As of today, there are 68.5 million people who have had to flee their homes, nearly 25.4 million of them being classified as refugees (UNHCR, 2018). We have reached the highest level of displacement in recorded history (UNHCR, 2018). There is a need to further discuss the unique and specific needs of displaced people and the complications surrounding effective services.
People who are affected by humanitarian crises, whether it be war, violence, or natural disasters, are particularly vulnerable to life-threatening ailments, including sexual and reproductive ill-health. The failure to effectively provide sexual and reproductive health services to this population is a leading cause of death, disease and disability and subsequently poses serious barriers in the advancement towards the Sustainable Development Goals (Foster et al., 2017). Those in a particularly vulnerable position are women and girls of reproductive age. According to the Women’s Refugee Commission, women and girls in humanitarian settings have a significantly increased risk of experiencing gender-based violence including exploitation and abuse (2019).
Improvements in sexual and reproductive health and rights is directly linked to an improvement in both social and economic development (CARE, 2013). However, in order to affectively address these issues we need to work towards not only improving direct services, we need to work towards creating real systemic change targeting gender inequality, power imbalances and policy barriers (CARE, 2013). The first step in developing meaningful health interventions is gathering reliable data and scientific evidence to support them. Unfortunately, there is a gap in this field of research done on women and girl’s health in these areas (WHO, 2016).
Due to the particular needs of this population, there is a need to encourage the unity and collaboration between different sectors to assure comprehensive sexual and reproductive health care (Foster et al., 2017). We need to be actively working towards implementing new strategies to increase prevention and response interventions as well as strengthening social and protective networks in these areas. There is a global obligation to assure that the right to sexual and reproductive health is upheld for everyone, including those living in humanitarian settings.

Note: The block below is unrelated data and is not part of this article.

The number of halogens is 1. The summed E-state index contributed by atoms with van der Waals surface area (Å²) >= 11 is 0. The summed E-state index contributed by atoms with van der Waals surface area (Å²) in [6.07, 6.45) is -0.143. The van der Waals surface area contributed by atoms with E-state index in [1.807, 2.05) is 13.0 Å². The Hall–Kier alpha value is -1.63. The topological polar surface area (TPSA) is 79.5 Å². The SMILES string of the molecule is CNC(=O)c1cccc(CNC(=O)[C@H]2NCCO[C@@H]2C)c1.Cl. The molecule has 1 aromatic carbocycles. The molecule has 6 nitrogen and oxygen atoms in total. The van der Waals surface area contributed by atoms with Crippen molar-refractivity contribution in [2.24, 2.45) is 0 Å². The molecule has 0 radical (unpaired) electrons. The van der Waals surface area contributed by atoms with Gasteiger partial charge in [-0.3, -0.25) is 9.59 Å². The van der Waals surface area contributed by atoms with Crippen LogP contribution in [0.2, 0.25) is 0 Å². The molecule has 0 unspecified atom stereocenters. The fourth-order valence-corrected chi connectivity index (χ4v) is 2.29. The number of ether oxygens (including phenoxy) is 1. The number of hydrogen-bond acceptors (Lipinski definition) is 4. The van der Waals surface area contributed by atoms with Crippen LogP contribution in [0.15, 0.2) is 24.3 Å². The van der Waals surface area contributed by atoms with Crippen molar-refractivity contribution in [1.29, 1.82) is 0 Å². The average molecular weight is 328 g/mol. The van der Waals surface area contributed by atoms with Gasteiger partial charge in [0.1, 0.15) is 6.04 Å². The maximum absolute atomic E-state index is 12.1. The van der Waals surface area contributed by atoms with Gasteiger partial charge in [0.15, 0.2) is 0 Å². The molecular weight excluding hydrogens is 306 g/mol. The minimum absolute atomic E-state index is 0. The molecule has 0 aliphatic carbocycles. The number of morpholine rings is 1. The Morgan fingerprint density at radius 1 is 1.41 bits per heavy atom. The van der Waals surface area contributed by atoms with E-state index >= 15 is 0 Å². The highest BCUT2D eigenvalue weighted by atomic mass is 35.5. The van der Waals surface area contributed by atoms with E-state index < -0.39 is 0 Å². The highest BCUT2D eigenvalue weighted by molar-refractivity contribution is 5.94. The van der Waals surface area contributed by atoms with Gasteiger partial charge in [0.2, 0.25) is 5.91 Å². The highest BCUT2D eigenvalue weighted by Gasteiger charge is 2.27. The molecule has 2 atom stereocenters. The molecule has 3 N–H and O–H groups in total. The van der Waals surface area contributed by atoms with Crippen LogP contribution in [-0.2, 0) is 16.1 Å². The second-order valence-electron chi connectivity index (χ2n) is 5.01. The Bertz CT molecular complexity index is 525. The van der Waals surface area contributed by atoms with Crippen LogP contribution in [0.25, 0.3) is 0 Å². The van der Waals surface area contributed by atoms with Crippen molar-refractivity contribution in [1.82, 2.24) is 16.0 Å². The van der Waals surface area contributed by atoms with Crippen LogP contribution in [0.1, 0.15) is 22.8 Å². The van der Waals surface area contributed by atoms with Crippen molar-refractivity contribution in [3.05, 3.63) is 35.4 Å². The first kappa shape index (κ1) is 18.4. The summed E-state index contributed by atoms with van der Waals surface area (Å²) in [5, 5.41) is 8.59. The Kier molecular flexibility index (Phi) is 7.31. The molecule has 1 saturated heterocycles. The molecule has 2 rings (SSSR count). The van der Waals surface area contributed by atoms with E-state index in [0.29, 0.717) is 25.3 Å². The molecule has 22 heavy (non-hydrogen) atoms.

Despite these shortcomings, Canada is at the forefront of a feminist humanitarian movement and other countries are following in its wake. After announcing its Feminist International Assistance Policy, Canada pledged to better support women and girls’ health in developing countries and has launched 123 projects in 51 countries as of April 2019 (Government of Canada, 2017). With the investment of $650 million, the Canadian government has worked towards closing the gaps in sexual and reproductive health and rights of women and girls by providing and improving access to comprehensive health care, prevention and education (Government of Canada, 2017). The launch of this foreign policy is an important step in the advancement of a more feminist approach to humanitarian aid.
As the World Health Assembly (WHA) approaches along with the 25th Anniversary of the International Conference on Population and Development, the stage is set for the international community to implement sustainable change and uphold the rights of women and girls. It is important however that in these discussions we ensure that those who are affected by these crises are not only seen and heard within the humanitarian system but that they are main actors in leading the discussion and shaping the policies in question (CARE, 2019). The year 2019 has the potential to enact significant change in the way we carry out humanitarian aid and Canada must continue to be a leading voice in this global effort.
CARE. (2013, September). Sexual and Reproductive Health and Rights [Text]. Retrieved from https://www.care.org/work/health/sexual-and-reproductive-health-and-rights
Foster, A. M., Evans, D. P., Garcia, M., Knaster, S., Krause, S., McGinn, T., … Wheeler, E. (2017). The 2018 Inter-agency field manual on reproductive health in humanitarian settings: revising the global standards. Reproductive Health Matters, 25(51), 18–24. https://doi.org/10.1080/09688080.2017.1403277
Government of Canada, G. A. C. (2016). Canada’s Feminist International Assistance Policy. Retrieved from https://international.gc.ca/world-monde/issues_development-enjeux_developpement/priorities-priorites/policy-politique.aspx?lang=eng
UNHCR (2018, June). Figures at a Glance. Retrieved from https://www.unhcr.org/figures-at-a-glance.html
WHO (2016). Sexual and reproductive health and rights of refugees and migrants. Retrieved from http://www.who.int/reproductivehealth/news/srhr-refugees-migrant/en/
CARE (2019, April). Womens and girls rights and agency in humanitarian action: A life-saving priority. Retrieved from https://care.ca/2019/04/womens-and-girls-rights-and-agency-in-humanitarian-action-a-life-saving-priority/